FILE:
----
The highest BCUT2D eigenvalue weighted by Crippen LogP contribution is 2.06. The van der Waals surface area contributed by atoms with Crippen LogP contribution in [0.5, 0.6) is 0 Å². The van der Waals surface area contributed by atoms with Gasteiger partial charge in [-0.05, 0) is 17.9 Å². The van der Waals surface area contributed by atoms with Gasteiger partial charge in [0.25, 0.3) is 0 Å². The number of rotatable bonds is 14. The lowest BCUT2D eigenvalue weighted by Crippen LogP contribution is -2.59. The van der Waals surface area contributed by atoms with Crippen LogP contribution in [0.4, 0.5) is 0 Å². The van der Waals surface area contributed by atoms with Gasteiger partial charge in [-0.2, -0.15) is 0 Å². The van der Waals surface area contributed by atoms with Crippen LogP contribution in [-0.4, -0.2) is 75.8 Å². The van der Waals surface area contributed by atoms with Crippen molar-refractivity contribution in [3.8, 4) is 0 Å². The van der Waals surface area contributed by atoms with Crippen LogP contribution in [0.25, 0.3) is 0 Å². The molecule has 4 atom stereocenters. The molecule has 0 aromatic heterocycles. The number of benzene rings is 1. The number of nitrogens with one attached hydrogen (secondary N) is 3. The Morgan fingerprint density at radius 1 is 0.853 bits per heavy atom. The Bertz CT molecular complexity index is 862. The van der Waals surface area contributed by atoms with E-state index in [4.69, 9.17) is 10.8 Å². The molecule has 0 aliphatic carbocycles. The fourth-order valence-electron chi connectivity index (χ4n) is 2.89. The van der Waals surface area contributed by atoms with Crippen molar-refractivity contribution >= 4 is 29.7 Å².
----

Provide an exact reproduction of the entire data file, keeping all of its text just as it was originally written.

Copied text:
The highest BCUT2D eigenvalue weighted by Crippen LogP contribution is 2.06. The van der Waals surface area contributed by atoms with Crippen LogP contribution in [0.5, 0.6) is 0 Å². The van der Waals surface area contributed by atoms with Gasteiger partial charge in [-0.05, 0) is 17.9 Å². The van der Waals surface area contributed by atoms with Gasteiger partial charge in [0.25, 0.3) is 0 Å². The number of rotatable bonds is 14. The lowest BCUT2D eigenvalue weighted by Crippen LogP contribution is -2.59. The van der Waals surface area contributed by atoms with Crippen LogP contribution in [0.4, 0.5) is 0 Å². The van der Waals surface area contributed by atoms with Gasteiger partial charge in [-0.2, -0.15) is 0 Å². The van der Waals surface area contributed by atoms with Crippen LogP contribution in [-0.4, -0.2) is 75.8 Å². The van der Waals surface area contributed by atoms with Crippen molar-refractivity contribution in [3.8, 4) is 0 Å². The van der Waals surface area contributed by atoms with Crippen LogP contribution in [0.25, 0.3) is 0 Å². The molecule has 4 atom stereocenters. The molecule has 0 aromatic heterocycles. The number of benzene rings is 1. The number of nitrogens with one attached hydrogen (secondary N) is 3. The Morgan fingerprint density at radius 1 is 0.853 bits per heavy atom. The Bertz CT molecular complexity index is 862. The van der Waals surface area contributed by atoms with E-state index in [4.69, 9.17) is 10.8 Å². The molecule has 0 aliphatic carbocycles. The fourth-order valence-electron chi connectivity index (χ4n) is 2.89. The van der Waals surface area contributed by atoms with Crippen molar-refractivity contribution >= 4 is 29.7 Å².